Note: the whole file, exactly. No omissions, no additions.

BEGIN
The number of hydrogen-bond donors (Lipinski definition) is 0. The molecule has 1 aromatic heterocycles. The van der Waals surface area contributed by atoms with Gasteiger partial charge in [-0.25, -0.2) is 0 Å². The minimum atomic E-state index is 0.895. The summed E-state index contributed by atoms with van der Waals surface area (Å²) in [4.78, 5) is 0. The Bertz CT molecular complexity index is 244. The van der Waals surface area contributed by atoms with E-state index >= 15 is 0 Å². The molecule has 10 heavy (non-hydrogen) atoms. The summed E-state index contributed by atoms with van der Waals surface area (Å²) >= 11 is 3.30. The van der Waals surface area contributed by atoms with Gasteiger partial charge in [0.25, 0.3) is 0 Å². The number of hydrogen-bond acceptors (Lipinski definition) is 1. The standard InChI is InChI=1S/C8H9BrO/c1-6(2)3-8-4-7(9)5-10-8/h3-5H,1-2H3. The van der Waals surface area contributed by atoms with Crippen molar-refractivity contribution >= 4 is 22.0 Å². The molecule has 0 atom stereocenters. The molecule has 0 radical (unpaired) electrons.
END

The number of hydrogen-bond donors (Lipinski definition) is 0. The molecule has 1 aromatic heterocycles. The van der Waals surface area contributed by atoms with Gasteiger partial charge in [-0.25, -0.2) is 0 Å². The minimum atomic E-state index is 0.895. The summed E-state index contributed by atoms with van der Waals surface area (Å²) in [4.78, 5) is 0. The Bertz CT molecular complexity index is 244. The van der Waals surface area contributed by atoms with E-state index >= 15 is 0 Å². The molecule has 10 heavy (non-hydrogen) atoms. The summed E-state index contributed by atoms with van der Waals surface area (Å²) >= 11 is 3.30. The van der Waals surface area contributed by atoms with Gasteiger partial charge in [0.25, 0.3) is 0 Å². The number of hydrogen-bond acceptors (Lipinski definition) is 1. The standard InChI is InChI=1S/C8H9BrO/c1-6(2)3-8-4-7(9)5-10-8/h3-5H,1-2H3. The van der Waals surface area contributed by atoms with Crippen molar-refractivity contribution >= 4 is 22.0 Å². The molecule has 0 atom stereocenters. The molecule has 0 radical (unpaired) electrons.